Self as a concept

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Chapter 9 endnote 35, from How Emotions are Made: The Secret Life of the Brain by Lisa Feldman Barrett.
Some context is:

...in my view, the self is a plain, ordinary concept just like “Tree,” “Things That Protect You from Stinging Insects,” and “Fear.” [...] The self is a concept, but not in the way that social psychologists mean it.

Psychologists usually assume that the self exists, and that it is something you can have a concept about. For example, for the past fifty years or so, social psychologists have debated: Is the self-concept a fixed, unchanging entity? Is it a theory, a set of ideas that people have about the nature of self, the world and the relation between the two? Is there one single self or are there multiple selves? Is the self changing or fixed? Does memory construct the self, or does the self construct memory? But these are all questions about the self concept (is the concept classical, with necessary and sufficient features, a prototype, a set of exemplars, etc.), usually with the underlying assumption the concept is separate from the thing itself (i.e., the category of things that make you who you are).

Most of these questions, I think, come from a misunderstanding of the nature of concepts and categories. I think the self is a concept in the same way that anger is a concept: a population of highly variable instances, each one tied to the immediate context or circumstance. The self concept, in a given moment, is the self. It is a goal-based concept that is constructed on the fly, as needed.

Think of it this way: Your brain creates an internal model of the world from the perspective of someone with your body. Every thought, emotion, perception, etc. that your brain creates with predictions contains information about body budgeting. So every concept your brain creates, every categorization it completes, contains some information about your body. This is because the prediction errors about the sensations from your body are part of every pattern of every single category that you have learned since birth.  Your brain creates experiences of the world and plans actions in the world in relation to your own body.  Statistical patterns of sensations don’t just represent something in the world -- they represent something in the world in relation to something else — your body. This is the rudimentary basis of a sense of self.  This captures the intuitions of many scientists and philosophers, most notably Antonio Damasio who calls this the protoself.[1] (I prefer not to use that term, because there is ample evidence that when we name a phenomenon, especially with a noun, we endow it with essences and special powers, leading us down the temping and ill-begotten path of essentialism. This leads us astray, away from the idea that the foundation of the self is in every categorization we every make.)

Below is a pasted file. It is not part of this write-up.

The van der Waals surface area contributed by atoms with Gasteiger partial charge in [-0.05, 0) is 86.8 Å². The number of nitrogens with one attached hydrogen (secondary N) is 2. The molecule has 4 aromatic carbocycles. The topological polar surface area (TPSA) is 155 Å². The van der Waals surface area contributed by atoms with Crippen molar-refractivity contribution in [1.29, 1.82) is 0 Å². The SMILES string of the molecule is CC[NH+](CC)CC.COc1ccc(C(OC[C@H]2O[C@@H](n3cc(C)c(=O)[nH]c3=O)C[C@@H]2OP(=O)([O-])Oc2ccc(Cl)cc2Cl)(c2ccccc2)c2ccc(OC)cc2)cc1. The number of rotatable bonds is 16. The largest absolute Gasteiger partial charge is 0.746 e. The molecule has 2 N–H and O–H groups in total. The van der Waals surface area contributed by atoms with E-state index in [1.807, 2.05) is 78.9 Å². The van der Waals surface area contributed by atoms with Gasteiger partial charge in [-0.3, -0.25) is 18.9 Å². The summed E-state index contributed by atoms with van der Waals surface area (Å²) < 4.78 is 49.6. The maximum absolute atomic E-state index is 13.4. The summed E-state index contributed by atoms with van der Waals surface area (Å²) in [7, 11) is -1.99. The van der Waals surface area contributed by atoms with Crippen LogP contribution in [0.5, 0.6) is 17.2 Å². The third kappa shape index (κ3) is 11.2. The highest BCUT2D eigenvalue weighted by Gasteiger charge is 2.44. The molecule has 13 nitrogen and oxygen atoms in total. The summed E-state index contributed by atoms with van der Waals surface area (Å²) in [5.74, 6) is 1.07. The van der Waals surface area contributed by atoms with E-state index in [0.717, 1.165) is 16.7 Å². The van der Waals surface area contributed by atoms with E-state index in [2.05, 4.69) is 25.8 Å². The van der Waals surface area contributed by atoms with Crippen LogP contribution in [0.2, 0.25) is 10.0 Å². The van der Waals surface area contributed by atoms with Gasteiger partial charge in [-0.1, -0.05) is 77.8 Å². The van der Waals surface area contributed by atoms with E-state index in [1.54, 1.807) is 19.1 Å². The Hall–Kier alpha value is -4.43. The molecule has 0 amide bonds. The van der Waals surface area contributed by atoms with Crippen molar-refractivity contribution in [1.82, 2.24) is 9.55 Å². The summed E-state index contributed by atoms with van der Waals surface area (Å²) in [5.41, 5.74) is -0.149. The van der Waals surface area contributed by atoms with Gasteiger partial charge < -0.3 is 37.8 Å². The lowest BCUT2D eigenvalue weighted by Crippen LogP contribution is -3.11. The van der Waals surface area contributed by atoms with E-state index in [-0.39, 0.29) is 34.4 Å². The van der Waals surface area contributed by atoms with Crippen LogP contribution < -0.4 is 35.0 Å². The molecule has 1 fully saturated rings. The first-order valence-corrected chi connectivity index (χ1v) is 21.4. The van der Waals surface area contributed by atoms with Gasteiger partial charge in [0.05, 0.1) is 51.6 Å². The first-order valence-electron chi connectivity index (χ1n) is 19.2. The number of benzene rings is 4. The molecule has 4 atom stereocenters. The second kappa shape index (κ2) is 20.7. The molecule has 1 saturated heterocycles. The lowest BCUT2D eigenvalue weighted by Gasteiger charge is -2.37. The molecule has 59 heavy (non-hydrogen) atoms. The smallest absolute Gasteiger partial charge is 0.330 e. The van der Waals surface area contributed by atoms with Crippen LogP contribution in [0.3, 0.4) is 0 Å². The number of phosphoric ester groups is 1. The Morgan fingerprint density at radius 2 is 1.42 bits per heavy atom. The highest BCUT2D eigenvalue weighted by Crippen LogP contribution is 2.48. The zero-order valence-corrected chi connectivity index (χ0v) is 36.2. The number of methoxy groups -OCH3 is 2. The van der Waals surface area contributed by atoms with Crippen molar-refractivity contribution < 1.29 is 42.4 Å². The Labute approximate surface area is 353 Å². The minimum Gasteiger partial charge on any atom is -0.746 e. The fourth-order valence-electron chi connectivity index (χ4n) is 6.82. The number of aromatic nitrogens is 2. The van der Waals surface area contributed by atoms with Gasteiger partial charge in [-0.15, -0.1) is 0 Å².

A more speculative idea is that integration of predictions in the interoceptive and sensorimotor systems creates a rudimentary representation of the self as someone who acts in the world (i.e., the self as an agent).  This idea comes from several scientists and philosophers who propose that for the brain to create a sense of self as an agent, it has to distinguish between sensations created by its body's own movements and those resulting from environmental events. Distinguishing these two types of sensations, scientists suggest, is the brain's implicit way of representing the self as a bodily agent.[2]  On the other hand, this dynamic could just be creating the illusion of agency.[3]

Affect (the properties of feeling that derive from interoception, chapter 4) provides a sense of phenomenological continuity — a sense of familiarity — that a perception belongs to you (that it is a first person, rather than a third person, event). For an experience to feel like it is “yours,” you must experience affect.  For example, a man named Michael May lost the ability to see when he was 3 years old, after an accident destroyed his left eye and damaged his right cornea. Some 40 years later, Mr. May received a corneal transplant that restored his brain’s ability to absorb normal visual input from the world.[4] With the hardware finally working, Mr May at first saw only simple movements, colors and shapes rather than, as most people do, a world of faces and objects and scenes. It was as if he lived in two different worlds: one where sound, touch, smell taste, and interoceptions were all integrated, in which he also felt affect, and a second world of vision that stood apart. His visual sensations seemed foreign, like they were not his own.[5]


Notes on the Notes

  1. Damasio, Antonio. 2010. Self Comes to Mind: Constructing the Conscious Brain. Vintage.
  2. Christoff, Kalina, Diego Cosmelli, Dorothée Legrand, and Evan Thompson. 2011. "Specifying the self for cognitive neuroscience." Trends in Cognitive Sciences 15 (3): 104-112.
  3. e.g., Wegner book on the illusion of control [full reference to be provided]
  4. Fine, Ione, Alex R. Wade, Alyssa A. Brewer, Michael G. May, Daniel F. Goodman, Geoffrey M. Boynton, Brian A. Wandell, and Donald IA MacLeod. 2003. "Long-term deprivation affects visual perception and cortex." Nature Neuroscience 6 (9): 915-916.
  5. As described in Barrett, Lisa Feldman, and Moshe Bar. 2009. "See it with feeling: affective predictions during object perception." Philosophical Transactions of the Royal Society B: Biological Sciences 364 (1521): 1325-1334.